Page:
The productivity and health of horticultural crops depends on the ability of the plant cover to intercept light energy. This ability is a function of the amount of leaf area, the architecture of the vegetation cover, and plants' ability to convert light energy. One estimate of a crop's ability to capture light energy is the leaf area index (LAI). Introduced in 1947, the concept of the LAI was defined as the ratio of leaf area to a given unit of land area. Today, understanding LAI is critical for successful crop management.
Many methods have been used to measure LAI directly; most are variations of either leaf sampling or litterfall collection techniques. To date, direct methods for determining leaf area have been restricted to the use of an automatic area-integrating meter (planimeter). Tracing, shadow graphing, and the use of a planimeter to measure LAI are all time-consuming and tedious approaches. These direct, or "destructive" sampling methods also have multiple limitations; equipment handling by different operators, limitations in sample size, and measurement errors in the planimetry can all reduce the reliability of the sampling method.
Scientists Carlos Campillo, M.I. García, C. Daza, and M.H. Prieto designed a research study they describe as "aimed at developing a cheap and simple method to estimate LAI." The researchers measured percentage of groundcover (PGC) in two vegetable crops with prominent differences in leaf type and plant architecture. "Our experiments analyzed digital images obtained with a commercial camera with open-source software," explained Campillo.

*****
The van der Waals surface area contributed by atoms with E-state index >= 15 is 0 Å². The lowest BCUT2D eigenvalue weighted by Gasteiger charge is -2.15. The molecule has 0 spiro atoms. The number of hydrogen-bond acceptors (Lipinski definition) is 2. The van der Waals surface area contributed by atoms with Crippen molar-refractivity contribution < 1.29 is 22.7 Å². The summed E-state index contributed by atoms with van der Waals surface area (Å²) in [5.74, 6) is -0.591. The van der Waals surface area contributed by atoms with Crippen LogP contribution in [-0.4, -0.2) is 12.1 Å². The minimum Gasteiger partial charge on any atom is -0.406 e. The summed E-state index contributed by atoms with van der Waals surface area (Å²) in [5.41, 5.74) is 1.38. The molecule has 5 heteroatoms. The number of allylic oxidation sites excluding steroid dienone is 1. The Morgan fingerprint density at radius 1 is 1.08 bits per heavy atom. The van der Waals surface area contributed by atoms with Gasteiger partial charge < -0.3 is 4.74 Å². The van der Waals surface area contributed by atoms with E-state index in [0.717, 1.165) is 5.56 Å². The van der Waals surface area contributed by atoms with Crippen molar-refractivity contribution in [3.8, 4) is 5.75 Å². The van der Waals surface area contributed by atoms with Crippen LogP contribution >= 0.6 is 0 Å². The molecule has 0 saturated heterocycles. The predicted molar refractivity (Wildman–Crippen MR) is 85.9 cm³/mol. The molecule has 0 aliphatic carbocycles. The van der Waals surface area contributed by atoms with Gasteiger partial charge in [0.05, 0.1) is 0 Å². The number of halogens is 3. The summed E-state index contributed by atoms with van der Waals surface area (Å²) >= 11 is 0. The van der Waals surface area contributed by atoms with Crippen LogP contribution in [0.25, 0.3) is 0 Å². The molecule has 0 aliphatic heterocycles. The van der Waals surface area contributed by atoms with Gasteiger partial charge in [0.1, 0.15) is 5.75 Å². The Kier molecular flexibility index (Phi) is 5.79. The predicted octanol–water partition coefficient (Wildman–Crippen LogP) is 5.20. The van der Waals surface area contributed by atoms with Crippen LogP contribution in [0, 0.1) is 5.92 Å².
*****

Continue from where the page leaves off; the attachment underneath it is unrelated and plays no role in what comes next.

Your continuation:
At an experimental farm near Extremadura, Spain, the team set up a polyethylene frame along a crop row in an area containing six tomato and four cauliflower plants. Photographs of the selected areas were taken using a commercial camera with a resolution of 8 megapixels at a height of 160 cm above the soil surface at 10-day intervals, with a total of 12 measurements for each crop from transplantation to harvest. Free software (GIMP 2.2) was used to analyze the digital images and to differentiate between the vegetation and the soil or plastic by means of a color reclassification process. A reclassification method as a measure of PGC was used to quantify the percentage of vegetation cover.
Results showed that the method produced non-destructive estimations of LAI comparable to more expensive indirect methods. The method produced rapid, accurate estimation of leaf area. "This method allows non-destructive estimations of LAI measured from complex types of cover compared with other indirect methods that are more expensive and require skilled operators," the researchers concluded.
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